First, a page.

- The Washington Times - Sunday, December 16, 2001

Born in Cando, N.D., farm worker Dick Armey was 18 years old when, camped atop an electric pole one night while the temperature was more than 30 degrees below zero, he decided that he would become the first member of his family to graduate from college. A quarter-century later, Professor Armey, who by then was chairman of the economics department of the University of North Texas, was watching a House debate on C-SPAN one evening with his wife. Legend has it that Mr. Armey told his wife, "I could do as well or better than any of them." Interpreting her response as a sign of encouragement, Mr. Armey decided then and there that he would run for office. Thus began one of America's most improbable political careers, and one that officially ends with Mr. Armey's recently announced retirement at the end of next year.
The North Dakota native will leave the House as its only Republican majority leader since 1954. That didn't happen by accident. It was Mr. Armey, after all, who was a prime architect of the 1994 "Contract With America." That was the brilliantly conceived political manifesto that catapulted the Republican Party from its seemingly interminable status as minority party in the House to majority. Beginning in early 1995, with his handling of the 100-day drive to pass virtually the entire "Contract With America" in the House, it has been Mr. Armey's deft control of that chamber's legislative agenda during the last seven years that has been indispensable in maintaining the Republicans' control of the House.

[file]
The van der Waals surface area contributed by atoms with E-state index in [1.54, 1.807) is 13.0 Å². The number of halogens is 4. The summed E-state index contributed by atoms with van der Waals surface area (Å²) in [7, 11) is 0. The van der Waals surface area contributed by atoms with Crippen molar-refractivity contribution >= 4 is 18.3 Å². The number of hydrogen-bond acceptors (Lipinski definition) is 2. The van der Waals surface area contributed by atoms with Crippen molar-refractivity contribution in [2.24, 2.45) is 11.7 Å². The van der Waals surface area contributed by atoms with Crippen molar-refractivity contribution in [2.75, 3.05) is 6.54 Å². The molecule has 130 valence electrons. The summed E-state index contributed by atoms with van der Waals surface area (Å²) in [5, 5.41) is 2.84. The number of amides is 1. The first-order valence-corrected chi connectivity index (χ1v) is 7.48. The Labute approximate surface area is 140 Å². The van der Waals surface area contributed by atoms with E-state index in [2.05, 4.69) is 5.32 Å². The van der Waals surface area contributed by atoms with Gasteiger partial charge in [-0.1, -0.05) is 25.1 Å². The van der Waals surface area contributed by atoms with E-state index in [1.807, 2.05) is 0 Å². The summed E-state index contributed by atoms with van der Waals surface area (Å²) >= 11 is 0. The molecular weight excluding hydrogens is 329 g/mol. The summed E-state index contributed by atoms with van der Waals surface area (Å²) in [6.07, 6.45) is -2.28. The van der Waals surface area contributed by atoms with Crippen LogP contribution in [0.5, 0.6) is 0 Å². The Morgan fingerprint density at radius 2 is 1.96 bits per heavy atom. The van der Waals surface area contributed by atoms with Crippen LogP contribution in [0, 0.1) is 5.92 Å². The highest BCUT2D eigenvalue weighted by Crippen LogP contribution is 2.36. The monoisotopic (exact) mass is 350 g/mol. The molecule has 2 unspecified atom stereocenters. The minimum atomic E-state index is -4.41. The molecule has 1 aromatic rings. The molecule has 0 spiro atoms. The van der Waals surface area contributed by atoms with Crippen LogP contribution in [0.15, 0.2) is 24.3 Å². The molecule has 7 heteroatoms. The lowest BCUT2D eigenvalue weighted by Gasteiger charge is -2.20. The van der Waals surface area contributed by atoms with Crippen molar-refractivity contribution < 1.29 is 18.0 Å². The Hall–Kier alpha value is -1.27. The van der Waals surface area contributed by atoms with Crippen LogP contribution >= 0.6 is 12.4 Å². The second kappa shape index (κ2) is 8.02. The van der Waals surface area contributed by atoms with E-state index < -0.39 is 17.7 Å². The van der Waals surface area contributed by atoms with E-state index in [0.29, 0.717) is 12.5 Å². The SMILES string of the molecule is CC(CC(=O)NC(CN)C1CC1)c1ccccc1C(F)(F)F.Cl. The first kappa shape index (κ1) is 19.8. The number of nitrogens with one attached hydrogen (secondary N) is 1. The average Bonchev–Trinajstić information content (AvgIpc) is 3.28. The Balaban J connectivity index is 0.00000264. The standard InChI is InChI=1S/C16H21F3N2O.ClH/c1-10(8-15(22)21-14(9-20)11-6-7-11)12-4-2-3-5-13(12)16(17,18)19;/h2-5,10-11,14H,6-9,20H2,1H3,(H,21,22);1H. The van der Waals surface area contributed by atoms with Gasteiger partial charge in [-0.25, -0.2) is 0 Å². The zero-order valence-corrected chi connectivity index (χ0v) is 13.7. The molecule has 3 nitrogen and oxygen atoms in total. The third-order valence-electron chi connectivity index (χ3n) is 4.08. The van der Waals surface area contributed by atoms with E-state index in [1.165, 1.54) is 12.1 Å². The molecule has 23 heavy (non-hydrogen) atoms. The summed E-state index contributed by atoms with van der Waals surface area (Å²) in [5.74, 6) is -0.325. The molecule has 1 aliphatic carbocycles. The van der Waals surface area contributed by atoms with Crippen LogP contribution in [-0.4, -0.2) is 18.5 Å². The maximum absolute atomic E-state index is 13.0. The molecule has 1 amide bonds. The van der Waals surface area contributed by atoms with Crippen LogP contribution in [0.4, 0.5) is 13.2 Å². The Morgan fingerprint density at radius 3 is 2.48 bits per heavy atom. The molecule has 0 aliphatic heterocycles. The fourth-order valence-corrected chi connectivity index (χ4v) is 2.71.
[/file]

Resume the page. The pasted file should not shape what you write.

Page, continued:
Mr. Armey will leave knowing that the ideas he so aggressively embraced were instrumental in some of America's greatest accomplishments during his political career. In his speech, Mr. Armey recounted the tangible American achievements during his 17 years in Washington, including the supply-side economic revolution that precipitated "a course of economic prosperity and growth unparalleled in the history of the world"; the demise of communist tyranny in Eastern Europe; the collapse of the Soviet Union; the victory in the Gulf War; and the recent success in the "freedom revolution."
It was fitting that the last major legislative victory Mr. Armey, a lifelong proponent of free trade, orchestrated before he announced his retirement was the passage of trade-promotion authority. As Mr. Armey observed, "Peace through strength and supply-side economics changed the world for the better." Along the way, the political role he played and the ideas he so passionately embraced were mutually reinforcing factors that contributed much to many of America's successes. The boy from Cando has lived a life that epitomizes America's "can-do" spirit. Mr. Armey will be missed.

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